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The FDA has approved pemigatinib (Pemazyre) for the treatment of adults with relapsed or refractory myeloid/lymphoid neoplasms and FGFR1 rearrangement.
The FDA has approved pemigatinib (Pemazyre) for the treatment of adults with relapsed or refractory myeloid/lymphoid neoplasms (MLNs) and FGFR1 rearrangement.
“The approval of Pemazyre represents an important treatment advancement for people living with MLNs with FGFR1 rearrangement who currently have limited treatment options,” Hervé Hoppenot, chief executive officer of Incyte, stated in a press release. “These are complex hematologic malignancies with a range of presentations, and this approval highlights Incyte’s continued leadership and commitment to advancing care for patients with rare blood cancers.”
The regulatory decision was supported by findings from the phase 2 FIGHT-203 trial (NCT03011372), which examined the safety and efficacy of pemigatinib in a total of 28 patients with relapsed or refractory MLNs with FGFR1 rearrangement. Patients could have relapsed following allogeneic hematopoietic stem cell transplantation (allo-HSCT) or after a disease-modifying therapy or were not eligible to undergo allo-HSCT or other disease-modifying treatments.
Pemigatinib elicited a complete response (CR) rate of 78% (95% CI, 52%-94%) in patients with chronic phase in the marrow with or without extramedullary disease (EMD; n = 18). In these patients, the median time to CR was 104 days (range, 44-435), and the median duration of CR was not yet reached (range, 1+ to 988+ days).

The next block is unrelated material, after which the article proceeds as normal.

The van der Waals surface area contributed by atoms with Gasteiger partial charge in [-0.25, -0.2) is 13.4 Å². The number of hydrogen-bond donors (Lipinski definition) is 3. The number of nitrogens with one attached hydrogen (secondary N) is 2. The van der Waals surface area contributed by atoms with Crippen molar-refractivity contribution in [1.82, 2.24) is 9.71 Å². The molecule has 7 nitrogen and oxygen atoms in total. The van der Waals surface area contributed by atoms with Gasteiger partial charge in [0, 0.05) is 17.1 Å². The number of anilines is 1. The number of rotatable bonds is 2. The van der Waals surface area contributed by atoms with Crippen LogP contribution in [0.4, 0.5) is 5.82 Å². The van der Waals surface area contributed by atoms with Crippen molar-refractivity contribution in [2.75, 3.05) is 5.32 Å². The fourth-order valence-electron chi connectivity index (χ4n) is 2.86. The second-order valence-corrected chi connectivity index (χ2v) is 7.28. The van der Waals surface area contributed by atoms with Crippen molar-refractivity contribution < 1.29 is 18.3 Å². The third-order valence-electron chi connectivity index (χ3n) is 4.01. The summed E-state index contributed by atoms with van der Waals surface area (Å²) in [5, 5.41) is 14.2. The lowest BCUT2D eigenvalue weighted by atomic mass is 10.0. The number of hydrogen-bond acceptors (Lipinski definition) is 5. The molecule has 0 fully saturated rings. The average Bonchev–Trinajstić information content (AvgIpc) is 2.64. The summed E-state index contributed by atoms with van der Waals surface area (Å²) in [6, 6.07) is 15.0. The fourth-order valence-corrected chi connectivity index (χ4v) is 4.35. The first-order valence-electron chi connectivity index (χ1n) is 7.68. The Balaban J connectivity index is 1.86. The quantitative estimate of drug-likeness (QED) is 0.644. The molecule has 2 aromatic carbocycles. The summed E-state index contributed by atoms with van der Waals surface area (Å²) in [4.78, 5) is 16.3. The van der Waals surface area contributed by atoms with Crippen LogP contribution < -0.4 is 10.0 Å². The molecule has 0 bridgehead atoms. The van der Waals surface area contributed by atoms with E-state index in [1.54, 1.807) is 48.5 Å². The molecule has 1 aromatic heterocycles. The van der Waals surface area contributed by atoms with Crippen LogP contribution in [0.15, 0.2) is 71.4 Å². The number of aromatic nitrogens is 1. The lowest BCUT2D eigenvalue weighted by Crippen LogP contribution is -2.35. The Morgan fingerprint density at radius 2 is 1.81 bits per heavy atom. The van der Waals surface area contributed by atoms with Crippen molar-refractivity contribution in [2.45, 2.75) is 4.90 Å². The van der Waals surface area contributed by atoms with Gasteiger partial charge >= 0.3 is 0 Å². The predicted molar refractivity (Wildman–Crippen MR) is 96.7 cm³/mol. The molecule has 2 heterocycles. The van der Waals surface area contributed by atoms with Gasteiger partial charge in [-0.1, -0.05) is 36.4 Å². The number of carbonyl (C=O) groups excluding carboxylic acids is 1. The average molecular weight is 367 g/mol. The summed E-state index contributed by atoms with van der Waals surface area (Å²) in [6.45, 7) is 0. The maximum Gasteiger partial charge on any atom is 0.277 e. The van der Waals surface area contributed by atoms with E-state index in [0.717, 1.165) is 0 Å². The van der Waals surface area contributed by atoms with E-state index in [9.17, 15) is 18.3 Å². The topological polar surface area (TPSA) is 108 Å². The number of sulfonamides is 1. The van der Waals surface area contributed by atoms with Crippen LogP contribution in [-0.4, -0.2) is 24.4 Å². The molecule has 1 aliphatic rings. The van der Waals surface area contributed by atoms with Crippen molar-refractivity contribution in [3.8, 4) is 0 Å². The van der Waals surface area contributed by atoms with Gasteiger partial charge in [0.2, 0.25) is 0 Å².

Of those with blast phase in the marrow with or without EMD (n = 4), 2 patients achieved a CR with pemigatinib; the duration of response ranged from 1+ to 94 days. In those with EMD only (n = 3), 1 patient achieved a CR (duration: 64+ days).
For all patients (n = 28, including 3 patients without evidence of morphologic disease) the complete cytogenetic response rate achieved with pemigatinib was 79% (95% CI, 59%-92%).
Regarding safety, the most common adverse effects, reported in 20% or more of patients, included hyperphosphatemia (74%), nail toxicity (62%), alopecia (59%), stomatitis (53%), diarrhea (50%), dry eye (50%), fatigue (44%), rash (35%), abdominal pain (35%), anemia (35%), constipation (32%), dry mouth (32%), epistaxis (29%), retinal pigment epithelial detachment (26%), extremity pain (26%), decreased appetite (24%), dry skin (24%), dyspepsia (24%), back pain (24%), nausea (21%), blurred vision (21%), peripheral edema (21%) and dizziness (21%).